Batch crystallization experiments with a natural brine from a dry salt lake located at the north of Argentina were performed in a 2l jacketed glass crystallizer. Temperature was controlled by an electric heating system at 85±3°C. A mechanic stirrer at 250 RPM provided mixing, using a 45° pitched blade impeller. Table 1 shows the chemical composition of the natural brine under investigation.

Table 1.

Density and chemical composition of the natural brine.

Density at 20°C (g/cm3NaCl (g/L)  KCl (g/L)  MgCl2 (g/L)  CaCl2 (g/L)  CaSO4 (g/L)  Total salts (g/L) 
1.198  244.17  17.20  28.20  58.50  0.19  348.26 

The natural brine sample was distributed in four recipients and concentrated by forced evaporation at 85°C at ambient pressure (∼1 atmosphere). Thereafter, the pulps were cooled to 20°C to increase yield and kept under stirring for 24h at 250 RPM in order to achieve equilibrium. The initial brine (1.198g/cm3 at 20°C) was concentrated up to 1.250g/cm3 at 20°C, which is now called the Step 1 in this methodology. The solid and liquid phases in equilibrium were then separated by vacuum filtration. The liquid phase with 1.250g/cm3 was subjected to another cycle of evaporation at 85°C followed by a cooling process to 20°C in order to increase its density to 1.304g/cm3 at 20°C and this is the Step 2. The crystallization and solids separation procedures were repeated two more times to produce brines with densities of 1.354g/cm3 at 20°C in Step 3 and 1.427g/cm3 at 20°C in Step 4. The evaporation at 85°C is required to concentrate the brine samples to desired densities in a timely manner and then cooling to 20°C. The temperature of 20°C was chosen because it is the average brine temperature processed in dry salt lakes, like Salar de Atacama in Chile [2]. The less soluble and more abundant salts, for example NaCl, crystallized at the beginning of the process, whereas the more soluble and less abundant ones (CaCl2·MgCl2·12H2O) crystallized at the end of the experiment. Sodium, potassium, magnesium, calcium and chloride contents in solution were analyzed as well as in the wet salts obtained in each step.

The solutions were diluted and the respective wet salts dissolved in doubly deionized water to determine the sodium, potassium, magnesium and calcium contents by PerkinElmer NexION 200D ICP-MS. The chloride concentrations in the liquid and solid phases were determined by titration with a standard solution of AgNO3 in the presence of drops of 0.1% (w/v) K2CrO4 as an indicator.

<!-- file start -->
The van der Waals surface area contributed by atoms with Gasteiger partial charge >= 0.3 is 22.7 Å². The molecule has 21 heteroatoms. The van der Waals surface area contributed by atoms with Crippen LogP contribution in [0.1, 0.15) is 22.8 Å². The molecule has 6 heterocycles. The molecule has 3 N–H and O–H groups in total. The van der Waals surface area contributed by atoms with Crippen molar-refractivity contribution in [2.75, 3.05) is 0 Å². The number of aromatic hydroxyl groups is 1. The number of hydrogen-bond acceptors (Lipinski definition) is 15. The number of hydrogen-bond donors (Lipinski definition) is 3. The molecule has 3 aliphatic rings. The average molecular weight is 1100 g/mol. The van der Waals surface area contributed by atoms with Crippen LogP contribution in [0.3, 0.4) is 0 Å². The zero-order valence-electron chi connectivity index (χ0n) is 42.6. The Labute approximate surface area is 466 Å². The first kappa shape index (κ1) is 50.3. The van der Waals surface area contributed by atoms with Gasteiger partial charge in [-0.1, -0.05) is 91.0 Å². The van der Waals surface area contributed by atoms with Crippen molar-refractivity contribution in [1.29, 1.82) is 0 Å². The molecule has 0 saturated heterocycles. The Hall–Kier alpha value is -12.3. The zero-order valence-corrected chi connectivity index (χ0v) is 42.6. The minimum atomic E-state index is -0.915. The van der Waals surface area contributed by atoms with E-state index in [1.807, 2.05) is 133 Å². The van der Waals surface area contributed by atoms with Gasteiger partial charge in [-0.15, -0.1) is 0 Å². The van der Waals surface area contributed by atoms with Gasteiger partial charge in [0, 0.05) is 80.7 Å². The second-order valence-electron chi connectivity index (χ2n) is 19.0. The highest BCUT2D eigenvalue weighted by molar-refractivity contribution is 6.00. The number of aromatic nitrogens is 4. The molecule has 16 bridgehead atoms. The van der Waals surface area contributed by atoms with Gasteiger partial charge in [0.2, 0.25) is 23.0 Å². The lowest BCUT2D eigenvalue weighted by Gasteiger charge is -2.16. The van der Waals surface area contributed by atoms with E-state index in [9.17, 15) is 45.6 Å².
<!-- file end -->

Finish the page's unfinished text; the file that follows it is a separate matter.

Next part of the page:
Samples for X-ray diffraction were ground below 200 # TYLER MESH (0.074mm) and analyzed on PANalytical Model X’PERT PRO MPD (PW 3419) with PW3050/60 (θ/θ) goniometer, X-ray ceramics tubes, anode of Cu (Kα1=1.540598Å) and PW3373/00 model (2000 W-60kV). Diffraction patterns were acquired from 5° to 75°2θ at 0.02 steps. The identification of all minerals was done with X’Pert HighScore version 2.1b software from PANalytical.

3Results and discussion

The solubility equilibrium constant, KSP, at a fixed temperature and pressure for the dissolution reaction of hydrated salt (MνMXνX·ν0H2O), having νM positive ions (M), of charge zM, and νX negative ions (X) of charge zX, as well ν0 molecules of water (Eq. (1)) [8] is expressed by Eq. (2)[8]:

Example:

where μ° is the standard chemical potential of solids (µ°S), water (µ°H2O) and for the ions solution (µ°M and µ°X) at a given temperature (T) and R is the gas universal constant. The standard state for the aqueous ions and electrolytes was taken to be a hypothetical one molal solution referenced to infinite dilution at any pressure and temperature. The solid and solvent standard states were taken to be the respective pure phases at the pressure and temperature of interest.

The saturation index (SI) for KCl is expressed by the ratio between the ionic product (IP) and the solubility product according Eq. (3)[10]. In terms of the activities, the ionic product is given by Eq. (4)[10].

where aK+=mK+⋅γK+ for the potassium chloride case, but for a generic cation the equation becomes aM+zM=mM+zM⋅γM+zM. For the anion, the KCl case becomes aCl−=mCl−⋅γCl− and for a generic anion aX−zX=mX−zX⋅γX−zX. Furthermore, ai, is the ionic activity, mi, the molal concentration and γi, the activity coefficient, for single ions, where i=K+, Cl, M+zMor X−zX.